Defendant contends his conviction of annoying or molesting a child under age 18 is not supported by sufficient evidence of an unnatural or abnormal sexual interest in children or the child victim. He argues "[t]here was no evidence that [he] had an abnormal sexual interest in children in general, and the evidence of this incident did not demonstrate an abnormal sexual interest in [H.D.], as she was a sexually-mature teen only a year and a half from adulthood." Defendant relies on evidence that (1) he was not told H.D.'s age, (2) he was not told that H.D. was in a foster placement, (3) he had no history of unnatural or abnormal sexual interest in children, and (4) there was evidence that H.D. was in a sexual relationship with a 22-year-old man. The claim has no merit.

"On appeal, the test of legal sufficiency is whether there is substantial evidence, i.e., evidence from which a reasonable trier of fact could conclude that the prosecution sustained its burden of proof beyond a reasonable doubt. [Citations.] Evidence meeting this standard satisfies constitutional due process and reliability concerns. [Citations.] [¶] While the appellate court must determine that the supporting evidence is reasonable, inherently credible, and of solid value, the court must review the evidence in the light most favorable to the [judgment], and must presume every fact the jury could reasonably have deduced from the evidence. [Citations.] Issues of witness credibility are for the jury. [Citations.]" (People v. Boyer (2006) 38 Cal.4th 412, 479-480.)

"If the circumstances reasonably justify the trier of fact's findings, reversal of the judgment is not warranted simply because the circumstances might also reasonably be reconciled with a contrary finding." (People v. Albillar (2010) 51 Cal. 4th 47, 60, citing People v. Lindberg (2008) 45 Cal.4th 1, 27.) Section 647.6, subdivision (a)(1), provides that "[e]very person who annoys or molests any child under 18 years of age shall be punished by a fine not exceeding five thousand dollars ($5,000), by imprisonment in a county jail not exceeding one year, or by both the fine and imprisonment."

"[A] violation of . . . section 647.6, subdivision (a) requires proof of the following elements: (1) the existence of objectively and unhesitatingly irritating or annoying conduct; (2) motivated by an abnormal sexual interest in children in general or a specific child; (3) the conduct is directed at a child or children, though no specific child or children need be the target of the offense; and (4) a child or children are victims. [Citations.]" (People v. Phillips (2010) 188 Cal.App.4th 1383, 1396, fn. omitted.) The jury was instructed on these elements of the offense.

"Early case law interpretations of this offense focused on describing the statutory purpose of the law, defining the type of proscribed conduct--specifically the definition of the term 'annoy or molest.' For example, in People v. Pallares (1952) 112 Cal.App.2d Supp. 895, 901, the defendant was accused of molesting and annoying a four-year-old child. The defendant argued, among other contentions, that the term 'annoys or molests' in . . . former section 647a rendered the section impermissibly vague. The Appellate Department of the Fresno County Superior Court rejected that argument, concluding '[w]hen [these words] are used in reference to offenses against children, there is a connotation of abnormal sexual motivation on the part of the offender. . . . [T]he acts forbidden are those motivated by an unnatural or abnormal sexual interest or intent with respect to children.' The court in Pallares opined the statute was not concerned with the subjective concerns of the child. The court further concluded . . . former section 647a was to be construed as establishing an objective test for annoyance or molestation--that is, if the conduct of the defendant was so lewd or obscene that a normal person would unhesitantly be irritated by it, such conduct would annoy or molest within the meaning of the statute. [Citation.] [¶] Numerous Courts of Appeal cited and followed Pallares. [Citations.]" (People v. Phillips, supra, 188 Cal.App.4th at pp. 1389-1390; see People v. Carskaddon (1957) 49 Cal.2d 423, 426 [following People v. Pallares (1952) 112 Cal.App.2d Supp. 895]; In re Gladys R. (1970) 1 Cal.3d 855, 868, fn. 24.)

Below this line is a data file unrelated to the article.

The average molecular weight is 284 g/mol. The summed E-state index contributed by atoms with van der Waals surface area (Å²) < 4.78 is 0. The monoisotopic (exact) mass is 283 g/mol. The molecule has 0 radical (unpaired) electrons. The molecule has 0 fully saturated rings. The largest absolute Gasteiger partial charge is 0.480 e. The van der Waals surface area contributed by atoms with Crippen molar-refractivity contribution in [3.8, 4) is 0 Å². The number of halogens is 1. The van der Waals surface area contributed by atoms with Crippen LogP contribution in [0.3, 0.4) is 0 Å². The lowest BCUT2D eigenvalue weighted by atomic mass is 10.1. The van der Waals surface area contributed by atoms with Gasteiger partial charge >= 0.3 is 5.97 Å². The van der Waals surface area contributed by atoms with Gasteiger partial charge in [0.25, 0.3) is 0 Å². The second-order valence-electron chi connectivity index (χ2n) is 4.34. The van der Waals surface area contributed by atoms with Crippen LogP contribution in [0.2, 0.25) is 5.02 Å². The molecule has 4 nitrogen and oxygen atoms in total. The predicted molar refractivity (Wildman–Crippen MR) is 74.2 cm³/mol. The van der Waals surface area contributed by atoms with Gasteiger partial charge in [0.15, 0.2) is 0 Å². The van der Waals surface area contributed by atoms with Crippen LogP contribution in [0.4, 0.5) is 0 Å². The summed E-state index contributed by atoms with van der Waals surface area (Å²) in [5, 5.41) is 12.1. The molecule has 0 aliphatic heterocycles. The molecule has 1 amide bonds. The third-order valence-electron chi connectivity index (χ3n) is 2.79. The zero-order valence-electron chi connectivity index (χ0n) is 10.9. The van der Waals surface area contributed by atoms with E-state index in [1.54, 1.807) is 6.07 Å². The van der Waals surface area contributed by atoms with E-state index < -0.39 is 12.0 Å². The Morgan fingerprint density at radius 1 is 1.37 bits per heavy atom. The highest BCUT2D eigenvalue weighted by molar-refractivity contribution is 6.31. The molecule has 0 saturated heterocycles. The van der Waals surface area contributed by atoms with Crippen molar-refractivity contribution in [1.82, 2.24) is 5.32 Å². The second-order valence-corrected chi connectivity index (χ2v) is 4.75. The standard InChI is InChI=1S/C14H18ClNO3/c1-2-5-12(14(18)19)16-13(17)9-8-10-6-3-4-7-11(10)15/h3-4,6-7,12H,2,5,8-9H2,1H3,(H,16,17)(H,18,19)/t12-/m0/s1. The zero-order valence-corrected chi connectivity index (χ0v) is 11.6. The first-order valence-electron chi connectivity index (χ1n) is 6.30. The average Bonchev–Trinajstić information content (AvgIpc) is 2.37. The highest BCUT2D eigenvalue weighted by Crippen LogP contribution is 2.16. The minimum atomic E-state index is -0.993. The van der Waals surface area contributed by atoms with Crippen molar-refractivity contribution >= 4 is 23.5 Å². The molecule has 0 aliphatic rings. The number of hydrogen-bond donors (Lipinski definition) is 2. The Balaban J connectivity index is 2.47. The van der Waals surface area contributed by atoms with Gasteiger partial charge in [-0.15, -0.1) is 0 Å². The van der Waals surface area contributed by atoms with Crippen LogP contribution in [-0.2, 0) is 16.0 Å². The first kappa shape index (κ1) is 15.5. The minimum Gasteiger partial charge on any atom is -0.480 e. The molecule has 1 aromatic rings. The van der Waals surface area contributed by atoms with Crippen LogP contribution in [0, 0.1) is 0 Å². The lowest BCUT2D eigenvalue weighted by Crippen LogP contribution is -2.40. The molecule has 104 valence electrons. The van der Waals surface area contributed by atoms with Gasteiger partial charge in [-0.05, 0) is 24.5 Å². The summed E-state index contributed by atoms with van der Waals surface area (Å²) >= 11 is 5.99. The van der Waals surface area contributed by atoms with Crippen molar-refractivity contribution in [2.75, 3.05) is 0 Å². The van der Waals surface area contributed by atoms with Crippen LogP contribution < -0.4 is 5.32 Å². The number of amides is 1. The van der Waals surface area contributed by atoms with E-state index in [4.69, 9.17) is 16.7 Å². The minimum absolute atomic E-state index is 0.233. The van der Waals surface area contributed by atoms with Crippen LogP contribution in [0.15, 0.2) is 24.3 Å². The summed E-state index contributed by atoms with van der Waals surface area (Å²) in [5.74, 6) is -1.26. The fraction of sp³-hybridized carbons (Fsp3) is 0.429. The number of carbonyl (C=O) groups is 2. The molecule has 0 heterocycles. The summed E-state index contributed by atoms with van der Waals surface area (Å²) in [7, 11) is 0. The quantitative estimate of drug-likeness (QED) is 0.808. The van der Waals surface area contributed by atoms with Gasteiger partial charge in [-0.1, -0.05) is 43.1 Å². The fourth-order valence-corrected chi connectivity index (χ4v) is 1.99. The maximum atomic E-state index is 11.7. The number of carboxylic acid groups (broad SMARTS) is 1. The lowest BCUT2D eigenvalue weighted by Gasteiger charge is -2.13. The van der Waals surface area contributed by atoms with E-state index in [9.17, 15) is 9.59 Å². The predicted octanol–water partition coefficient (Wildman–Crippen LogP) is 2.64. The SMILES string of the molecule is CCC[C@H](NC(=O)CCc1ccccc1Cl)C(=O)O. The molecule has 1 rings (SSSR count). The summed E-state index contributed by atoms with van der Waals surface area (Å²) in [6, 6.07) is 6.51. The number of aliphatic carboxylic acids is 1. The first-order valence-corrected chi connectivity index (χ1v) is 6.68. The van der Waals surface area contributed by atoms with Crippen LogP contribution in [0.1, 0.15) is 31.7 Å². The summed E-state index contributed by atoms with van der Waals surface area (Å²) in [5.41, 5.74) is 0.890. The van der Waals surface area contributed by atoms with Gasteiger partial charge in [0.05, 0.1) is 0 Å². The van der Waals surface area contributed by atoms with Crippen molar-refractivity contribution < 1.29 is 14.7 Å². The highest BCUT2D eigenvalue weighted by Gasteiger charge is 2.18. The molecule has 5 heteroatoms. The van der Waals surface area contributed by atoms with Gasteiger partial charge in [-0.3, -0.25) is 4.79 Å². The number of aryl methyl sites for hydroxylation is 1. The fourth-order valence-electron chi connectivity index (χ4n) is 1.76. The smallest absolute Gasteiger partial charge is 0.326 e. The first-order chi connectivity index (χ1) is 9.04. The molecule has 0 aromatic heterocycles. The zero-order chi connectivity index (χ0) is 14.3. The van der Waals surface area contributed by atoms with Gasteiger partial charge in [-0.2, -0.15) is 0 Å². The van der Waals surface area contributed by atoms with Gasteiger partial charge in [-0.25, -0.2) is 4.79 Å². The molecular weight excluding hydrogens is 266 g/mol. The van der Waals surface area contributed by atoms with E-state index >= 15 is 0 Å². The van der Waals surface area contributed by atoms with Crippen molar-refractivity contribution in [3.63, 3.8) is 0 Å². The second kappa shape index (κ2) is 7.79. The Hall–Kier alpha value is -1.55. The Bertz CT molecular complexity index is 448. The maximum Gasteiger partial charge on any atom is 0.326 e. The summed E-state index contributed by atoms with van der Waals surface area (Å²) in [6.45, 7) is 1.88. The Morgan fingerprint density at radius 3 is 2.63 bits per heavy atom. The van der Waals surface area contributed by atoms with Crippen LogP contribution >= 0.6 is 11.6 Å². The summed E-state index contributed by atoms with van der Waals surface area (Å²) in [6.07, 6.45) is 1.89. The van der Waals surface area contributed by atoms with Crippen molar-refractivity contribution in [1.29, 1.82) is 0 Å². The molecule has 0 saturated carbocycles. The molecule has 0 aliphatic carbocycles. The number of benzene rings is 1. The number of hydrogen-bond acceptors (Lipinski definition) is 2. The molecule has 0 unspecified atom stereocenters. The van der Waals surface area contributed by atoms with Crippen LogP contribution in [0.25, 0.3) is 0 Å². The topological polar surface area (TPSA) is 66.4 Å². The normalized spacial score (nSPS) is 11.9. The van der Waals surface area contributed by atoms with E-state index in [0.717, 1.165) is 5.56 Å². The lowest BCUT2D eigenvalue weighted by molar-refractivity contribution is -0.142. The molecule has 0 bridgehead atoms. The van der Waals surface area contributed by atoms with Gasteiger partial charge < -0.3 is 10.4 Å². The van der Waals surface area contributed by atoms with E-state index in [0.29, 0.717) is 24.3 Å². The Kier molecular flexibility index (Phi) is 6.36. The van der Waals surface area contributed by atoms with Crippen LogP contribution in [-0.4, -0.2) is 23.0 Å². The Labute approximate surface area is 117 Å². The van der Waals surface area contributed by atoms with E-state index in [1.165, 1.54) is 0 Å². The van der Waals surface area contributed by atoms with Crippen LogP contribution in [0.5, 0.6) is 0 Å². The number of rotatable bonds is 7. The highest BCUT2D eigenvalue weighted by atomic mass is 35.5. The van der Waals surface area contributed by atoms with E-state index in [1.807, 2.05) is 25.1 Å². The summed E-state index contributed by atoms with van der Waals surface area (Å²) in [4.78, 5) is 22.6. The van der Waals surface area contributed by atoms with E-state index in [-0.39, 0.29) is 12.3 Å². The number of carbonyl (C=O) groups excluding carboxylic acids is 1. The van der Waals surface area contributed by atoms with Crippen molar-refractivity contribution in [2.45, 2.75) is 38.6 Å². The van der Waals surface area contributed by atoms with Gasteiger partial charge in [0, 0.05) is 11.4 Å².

It is undisputed that "[t]here was no evidence [suggesting] that [defendant] had an abnormal sexual interest in children in general." Thus, the issue is whether there was sufficient evidence that defendant had the requisite interest with respect to H.D. Defendant claims the evidence was insufficient, because the record contains evidence that H.D. "was a sexually-mature teen only a year and a half from adulthood." The claim fails because it disregards our standard of review.

We assume for purposes of argument that the premise of defendant's argument is sound. We thus assume a 16 and one-half-year-old female who has given birth to a child could outwardly appear to persons to whom she is introduced to be a sexually mature adult as opposed to an immature child. We further assume that, if a person takes a sexual interest in the female under those circumstances, the person's sexual interest would not be "unnatural" or "abnormal" within the meaning of People v. Pallares, supra, 112 Cal.App.2d Supp. 895 and People v. Phillips, supra, 188 Cal.App.4th 1383.)

However, the parties did not litigate the issue of whether H.D. outwardly appeared to be an adult rather than her actual age of 16 and one-half years. Instead, the defense theorized that H.D. fabricated the allegation against defendant as an excuse to leave her foster placement and go to the residence of her boyfriend. As a result, nothing in the appellate record demonstrates as a matter of law that H.D. appeared to be an adult rather than her actual age of 16 years. Nor do the factors defendant cites on appeal, i.e., his not being told H.D.'s age, his not being told she was in a foster placement, and H.D.'s possible sexual relationship with a 22-year-old man, demonstrate as a matter of law that H.D. appeared older than her actual age.

Under these circumstances, the jurors who saw H.D. and heard her testify were not compelled to resolve the present issue in defendant's favor by concluding that his sexual interest in H.D. was neither unnatural nor abnormal. Because this court must "review the evidence in the light most favorable to the [judgment], and must presume every fact the jury could reasonably have deduced from the evidence" (People v. Boyer, supra, 38 Cal.4th at p. 480), we must presume that the jurors who watched and heard 16-year-old H.D. deduced that her appearance would not have misled defendant into believing, incorrectly, that she was an adult. Reversal of the judgment is not warranted simply because the jury could have resolved the issue in defendant's favor, i.e., by finding that H.D. "was a sexually-mature female with a year-old child and dating a 22-year-old man." (People v. Albillar, supra, 51 Cal.4th at p. 60; People v. Lindberg, supra, 45 Cal.4th at p. 27.) Defendant's conviction is supported by substantial evidence. (People v. Boyer, supra, 38 Cal.4th at pp. 479-480.)

DISPOSITION

The judgment is affirmed.

We concur: NICHOLSON , J. BUTZ , J.